Transition-age individuals and adults on the autism spectrum are faced with several obstacles in obtaining housing, according to findings released by Autism Speaks, an outreach organization based in the United States.
The National Housing and Residential Supports Survey compiles online survey results from 8,614 caregivers and 379 people with autism, nationally. The report was released at the organization’s policy summit in the District of Columbia this November.
Highlights of the report include:
Over 60% of the 379 respondents on the autism spectrum report that they are living at home with their families, while less than 20% are living in their own homes.
Less than a quarter of respondents on the autism spectrum report that they are on waiting lists for housing services able to provide them with enough resources to help them live more independently.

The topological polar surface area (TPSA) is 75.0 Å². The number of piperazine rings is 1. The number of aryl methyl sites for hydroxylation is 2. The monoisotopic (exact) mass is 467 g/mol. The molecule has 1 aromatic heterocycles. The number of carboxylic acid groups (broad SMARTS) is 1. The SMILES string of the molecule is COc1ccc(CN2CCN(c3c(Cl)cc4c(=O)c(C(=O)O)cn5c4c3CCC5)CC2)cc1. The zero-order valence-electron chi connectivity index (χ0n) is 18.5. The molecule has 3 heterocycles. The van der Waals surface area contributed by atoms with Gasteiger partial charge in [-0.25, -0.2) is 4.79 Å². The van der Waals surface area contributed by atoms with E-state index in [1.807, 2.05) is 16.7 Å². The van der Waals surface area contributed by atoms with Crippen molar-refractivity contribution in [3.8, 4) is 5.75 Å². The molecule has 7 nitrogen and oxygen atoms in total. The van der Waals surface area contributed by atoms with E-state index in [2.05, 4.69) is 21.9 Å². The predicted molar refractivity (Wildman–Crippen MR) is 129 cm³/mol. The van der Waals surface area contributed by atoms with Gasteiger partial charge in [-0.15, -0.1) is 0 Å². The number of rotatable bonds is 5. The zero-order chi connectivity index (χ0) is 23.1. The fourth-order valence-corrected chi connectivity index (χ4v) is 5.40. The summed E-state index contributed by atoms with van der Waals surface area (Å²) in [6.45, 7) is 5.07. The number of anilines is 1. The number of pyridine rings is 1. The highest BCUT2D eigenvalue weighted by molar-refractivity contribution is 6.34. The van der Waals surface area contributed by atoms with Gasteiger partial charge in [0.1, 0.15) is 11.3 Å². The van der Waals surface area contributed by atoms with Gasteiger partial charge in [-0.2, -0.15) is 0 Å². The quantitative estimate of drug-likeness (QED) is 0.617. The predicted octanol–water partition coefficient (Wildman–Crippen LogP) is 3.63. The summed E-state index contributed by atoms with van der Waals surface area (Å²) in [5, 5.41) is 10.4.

Only 30% of caregivers reported having the resources to assist in financing a home for their loved one with autism.
Lisa Goring, vice president of family services at Autism Speaks, writes that the report underscores “the overwhelming need for more housing and residential support options and services.”
“It’s not one size fits all,” Goring said. “People with autism should have the same types of choices as everyone else.”
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